During last summer's Hurricane Irene, the worst storm to hit the New York area in 200 years, record amounts of dissolved organic matter were found in Catskill waters and in the Ashokan Reservoir that supplies New York City with drinking water, they said.
The Catskill Mountains watershed is a primary source of drinking water for New York City, and over a two-day period in late August Irene dropped over 11 inches of rain, 17 percent of the average annual rainfall, on one of the creeks that feeds the Ashokan.
"This is the biggest rain event ever sampled for the region," Yale doctoral student Bryan Yoon said, noting the volume of water discharged by Esopus Creek increased 330-fold, sending an unprecedented amount of dissolved organic matter to the Ashokan.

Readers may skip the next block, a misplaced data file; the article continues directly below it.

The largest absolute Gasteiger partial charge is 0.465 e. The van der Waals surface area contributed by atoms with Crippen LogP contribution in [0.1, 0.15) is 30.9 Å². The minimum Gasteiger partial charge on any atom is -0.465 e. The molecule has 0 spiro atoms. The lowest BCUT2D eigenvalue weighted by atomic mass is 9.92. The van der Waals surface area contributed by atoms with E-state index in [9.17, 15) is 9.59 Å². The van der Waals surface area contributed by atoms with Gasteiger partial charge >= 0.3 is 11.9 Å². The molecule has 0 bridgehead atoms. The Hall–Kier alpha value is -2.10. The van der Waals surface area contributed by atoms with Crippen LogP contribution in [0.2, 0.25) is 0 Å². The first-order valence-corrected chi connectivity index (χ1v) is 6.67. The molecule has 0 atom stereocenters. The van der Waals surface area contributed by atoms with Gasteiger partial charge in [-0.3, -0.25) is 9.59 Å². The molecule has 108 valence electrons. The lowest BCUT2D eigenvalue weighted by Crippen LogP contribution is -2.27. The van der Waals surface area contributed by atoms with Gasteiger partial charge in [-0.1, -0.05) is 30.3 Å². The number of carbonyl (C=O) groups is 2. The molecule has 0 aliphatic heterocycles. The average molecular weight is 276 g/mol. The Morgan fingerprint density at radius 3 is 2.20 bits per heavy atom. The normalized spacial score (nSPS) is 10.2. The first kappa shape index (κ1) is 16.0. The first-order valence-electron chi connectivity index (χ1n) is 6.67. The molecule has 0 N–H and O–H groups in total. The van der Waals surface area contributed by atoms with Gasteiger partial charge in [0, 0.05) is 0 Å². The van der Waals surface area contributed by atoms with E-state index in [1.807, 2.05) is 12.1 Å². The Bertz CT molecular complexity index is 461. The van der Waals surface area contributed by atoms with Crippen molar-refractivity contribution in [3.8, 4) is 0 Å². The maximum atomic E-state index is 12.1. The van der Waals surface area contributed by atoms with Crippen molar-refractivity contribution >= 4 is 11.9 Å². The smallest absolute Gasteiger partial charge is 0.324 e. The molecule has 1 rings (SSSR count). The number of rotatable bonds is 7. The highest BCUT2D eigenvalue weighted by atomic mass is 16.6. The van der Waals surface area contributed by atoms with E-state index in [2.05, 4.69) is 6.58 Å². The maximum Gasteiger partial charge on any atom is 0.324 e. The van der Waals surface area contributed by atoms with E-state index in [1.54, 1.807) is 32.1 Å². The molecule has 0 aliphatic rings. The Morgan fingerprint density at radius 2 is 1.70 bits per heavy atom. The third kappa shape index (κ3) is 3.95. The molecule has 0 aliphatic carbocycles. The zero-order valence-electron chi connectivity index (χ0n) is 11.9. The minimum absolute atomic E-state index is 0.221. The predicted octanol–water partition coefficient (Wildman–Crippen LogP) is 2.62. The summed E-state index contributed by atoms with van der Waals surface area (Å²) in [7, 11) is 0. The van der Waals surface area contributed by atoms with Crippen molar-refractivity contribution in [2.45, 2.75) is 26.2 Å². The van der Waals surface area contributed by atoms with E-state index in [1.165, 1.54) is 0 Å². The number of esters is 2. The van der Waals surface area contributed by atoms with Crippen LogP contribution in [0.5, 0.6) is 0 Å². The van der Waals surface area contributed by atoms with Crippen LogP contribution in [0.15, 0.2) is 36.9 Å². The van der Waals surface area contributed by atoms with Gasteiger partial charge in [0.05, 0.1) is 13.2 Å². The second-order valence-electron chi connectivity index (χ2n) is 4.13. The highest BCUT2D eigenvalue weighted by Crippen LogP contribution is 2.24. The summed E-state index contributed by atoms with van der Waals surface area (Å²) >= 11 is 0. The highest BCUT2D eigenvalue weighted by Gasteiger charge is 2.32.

Excessive amounts of dissolved organic matter could lead to numerous environmental problems, Yoon said.
Dissolved organic matter binds with metal pollutants and transports them, interferes with ultraviolet processes that reduce pathogens in water, affects aquatic metabolism and leads to the formation of carcinogenic disinfection byproducts, he said.
"All of those problems become more serious as larger quantities of dissolved organic matter are transported to lakes and coastal systems," Yoon said. "Hurricane Irene was a prime example that there is no limit to the amount of dissolved organic matter that can be exported by extreme rain events."
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